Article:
Integrity Commission Chairman Ken Gordon and Director of Public Prosecutions (DPP) Roger Gaspard both said yesterday they were yet to receive any correspondence from Attorney General Anand Ramlogan.
Ramlogan had told the Senate on Wednesday during the Budget debate that Government was taking the Tobago House of Assembly (THA) and its Chief Secretary Orville London to Court to seek a declaration that they had breached Section 51 of the THA Act by entering into the BOLT (Build, Own, Lease, Transfer) contract.
He told the Upper House that the matter of the THA's $143 million BOLT contract for the Milshirv Administrative Office had since been referred to the acting Commissioner of Police, Stephen Williams, for immediate investigation, as well as to the Integrity Commission and the Office of the DPP but up to press time yesterday both the DPP and the Integrity Commission confirmed this was not so.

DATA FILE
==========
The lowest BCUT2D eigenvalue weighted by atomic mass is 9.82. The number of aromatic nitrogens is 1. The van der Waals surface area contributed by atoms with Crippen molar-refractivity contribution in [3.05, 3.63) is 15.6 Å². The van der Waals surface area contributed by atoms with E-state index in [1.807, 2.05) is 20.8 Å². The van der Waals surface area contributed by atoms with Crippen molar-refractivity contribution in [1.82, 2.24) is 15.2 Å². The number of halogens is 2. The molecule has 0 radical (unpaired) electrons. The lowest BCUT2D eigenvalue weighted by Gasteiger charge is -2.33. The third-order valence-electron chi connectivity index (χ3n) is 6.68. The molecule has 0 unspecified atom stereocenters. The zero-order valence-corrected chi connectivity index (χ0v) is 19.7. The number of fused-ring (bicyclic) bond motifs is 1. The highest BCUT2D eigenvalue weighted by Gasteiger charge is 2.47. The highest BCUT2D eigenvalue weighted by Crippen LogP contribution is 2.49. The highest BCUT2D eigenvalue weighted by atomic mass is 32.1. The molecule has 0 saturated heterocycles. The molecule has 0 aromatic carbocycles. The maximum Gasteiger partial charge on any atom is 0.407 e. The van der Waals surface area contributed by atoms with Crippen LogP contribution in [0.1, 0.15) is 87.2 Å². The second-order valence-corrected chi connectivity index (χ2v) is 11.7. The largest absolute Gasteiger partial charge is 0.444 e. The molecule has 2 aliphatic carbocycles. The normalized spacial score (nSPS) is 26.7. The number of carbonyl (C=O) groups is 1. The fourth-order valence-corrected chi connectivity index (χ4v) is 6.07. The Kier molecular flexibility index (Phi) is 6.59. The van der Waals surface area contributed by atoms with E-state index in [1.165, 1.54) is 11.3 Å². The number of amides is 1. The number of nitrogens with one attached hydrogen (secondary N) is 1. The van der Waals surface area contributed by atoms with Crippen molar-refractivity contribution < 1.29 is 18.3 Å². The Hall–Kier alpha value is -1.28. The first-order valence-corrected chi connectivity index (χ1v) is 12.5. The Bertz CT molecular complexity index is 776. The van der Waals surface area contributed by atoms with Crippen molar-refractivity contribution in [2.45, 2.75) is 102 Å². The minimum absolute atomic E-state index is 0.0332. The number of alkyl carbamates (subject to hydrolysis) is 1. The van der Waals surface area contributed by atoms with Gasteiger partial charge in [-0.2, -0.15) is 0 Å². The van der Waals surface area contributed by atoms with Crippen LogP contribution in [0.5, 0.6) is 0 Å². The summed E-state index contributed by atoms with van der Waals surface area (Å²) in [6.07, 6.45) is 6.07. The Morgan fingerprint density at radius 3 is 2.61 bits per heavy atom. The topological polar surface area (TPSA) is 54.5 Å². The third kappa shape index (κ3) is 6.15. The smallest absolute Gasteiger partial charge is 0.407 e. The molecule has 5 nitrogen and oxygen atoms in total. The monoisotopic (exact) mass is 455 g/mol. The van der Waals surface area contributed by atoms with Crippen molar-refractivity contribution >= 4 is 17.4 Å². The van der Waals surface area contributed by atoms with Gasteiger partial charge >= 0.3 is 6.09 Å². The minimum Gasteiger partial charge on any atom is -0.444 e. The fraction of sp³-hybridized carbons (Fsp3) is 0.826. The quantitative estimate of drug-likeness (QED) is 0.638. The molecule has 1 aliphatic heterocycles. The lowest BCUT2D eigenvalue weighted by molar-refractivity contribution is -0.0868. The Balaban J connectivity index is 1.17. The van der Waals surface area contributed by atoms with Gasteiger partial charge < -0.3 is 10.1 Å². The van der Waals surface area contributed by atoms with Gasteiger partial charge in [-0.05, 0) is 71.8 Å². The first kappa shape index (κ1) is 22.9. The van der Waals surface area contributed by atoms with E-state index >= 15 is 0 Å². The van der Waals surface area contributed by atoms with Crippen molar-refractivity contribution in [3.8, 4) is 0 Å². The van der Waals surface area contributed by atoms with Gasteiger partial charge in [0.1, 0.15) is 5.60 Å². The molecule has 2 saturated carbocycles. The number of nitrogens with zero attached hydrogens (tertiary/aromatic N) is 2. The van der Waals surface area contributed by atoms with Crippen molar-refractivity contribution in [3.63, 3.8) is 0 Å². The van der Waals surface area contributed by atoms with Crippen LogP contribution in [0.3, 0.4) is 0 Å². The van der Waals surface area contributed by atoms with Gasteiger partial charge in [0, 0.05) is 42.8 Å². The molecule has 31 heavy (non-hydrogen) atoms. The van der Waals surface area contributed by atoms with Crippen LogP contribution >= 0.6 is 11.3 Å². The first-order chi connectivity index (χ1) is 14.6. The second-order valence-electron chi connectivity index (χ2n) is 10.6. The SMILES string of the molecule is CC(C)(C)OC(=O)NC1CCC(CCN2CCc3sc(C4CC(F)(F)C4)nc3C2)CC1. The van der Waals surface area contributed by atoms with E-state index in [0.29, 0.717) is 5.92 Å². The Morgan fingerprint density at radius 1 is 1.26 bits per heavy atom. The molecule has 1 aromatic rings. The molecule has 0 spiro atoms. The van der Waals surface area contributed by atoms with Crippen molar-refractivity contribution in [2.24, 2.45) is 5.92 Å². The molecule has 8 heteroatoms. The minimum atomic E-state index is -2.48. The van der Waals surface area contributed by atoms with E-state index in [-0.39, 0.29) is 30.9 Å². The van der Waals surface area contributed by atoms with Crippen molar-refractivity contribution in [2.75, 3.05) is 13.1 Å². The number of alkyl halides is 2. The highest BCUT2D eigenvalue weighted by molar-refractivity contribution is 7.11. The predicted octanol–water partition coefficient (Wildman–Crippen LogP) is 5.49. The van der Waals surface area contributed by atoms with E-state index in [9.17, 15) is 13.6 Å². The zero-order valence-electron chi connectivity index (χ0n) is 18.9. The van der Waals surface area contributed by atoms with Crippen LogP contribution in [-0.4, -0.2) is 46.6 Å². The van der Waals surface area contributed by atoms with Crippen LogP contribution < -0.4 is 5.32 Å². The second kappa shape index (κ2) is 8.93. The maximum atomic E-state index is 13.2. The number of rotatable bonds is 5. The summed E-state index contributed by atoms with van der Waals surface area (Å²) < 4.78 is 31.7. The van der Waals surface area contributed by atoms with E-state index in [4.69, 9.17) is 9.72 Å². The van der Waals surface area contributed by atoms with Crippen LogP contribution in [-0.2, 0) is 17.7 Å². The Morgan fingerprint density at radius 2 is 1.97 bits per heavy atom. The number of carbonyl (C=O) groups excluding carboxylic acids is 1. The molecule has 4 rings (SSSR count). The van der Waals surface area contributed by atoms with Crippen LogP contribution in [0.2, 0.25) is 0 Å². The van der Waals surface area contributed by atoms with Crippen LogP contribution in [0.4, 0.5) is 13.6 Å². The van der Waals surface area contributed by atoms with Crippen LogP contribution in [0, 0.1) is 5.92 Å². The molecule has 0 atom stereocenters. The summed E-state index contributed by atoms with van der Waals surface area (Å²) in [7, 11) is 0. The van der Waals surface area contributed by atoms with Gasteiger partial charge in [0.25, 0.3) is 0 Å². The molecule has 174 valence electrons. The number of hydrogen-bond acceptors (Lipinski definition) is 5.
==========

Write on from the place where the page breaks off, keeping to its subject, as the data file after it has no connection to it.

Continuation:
"The matter has not yet come to my attention," Gordon told the Express.
Asked whether the matter had been referred to him, Gaspard said, "no".
Ramlogan, who informed the Senate that the THA BOLT issue had been referred to him by the Prime Minister for investigation, said there were too many questions to be asked about the deal. He said Section 51 of the THA Act made it clear that the Minister of Finance must approve the borrowing of loans for the purposes of capital development.
London has however argued that the THA was not breaking any law by entering into the BOLT arrangement because it was not borrowing any money. In a media release, he said he would welcome any kind of investigation into the matter.
Acting CoP Williams could not be reached for comment on whether any investigation is underway and a text message to his phone remained unanswered up to presstime last night.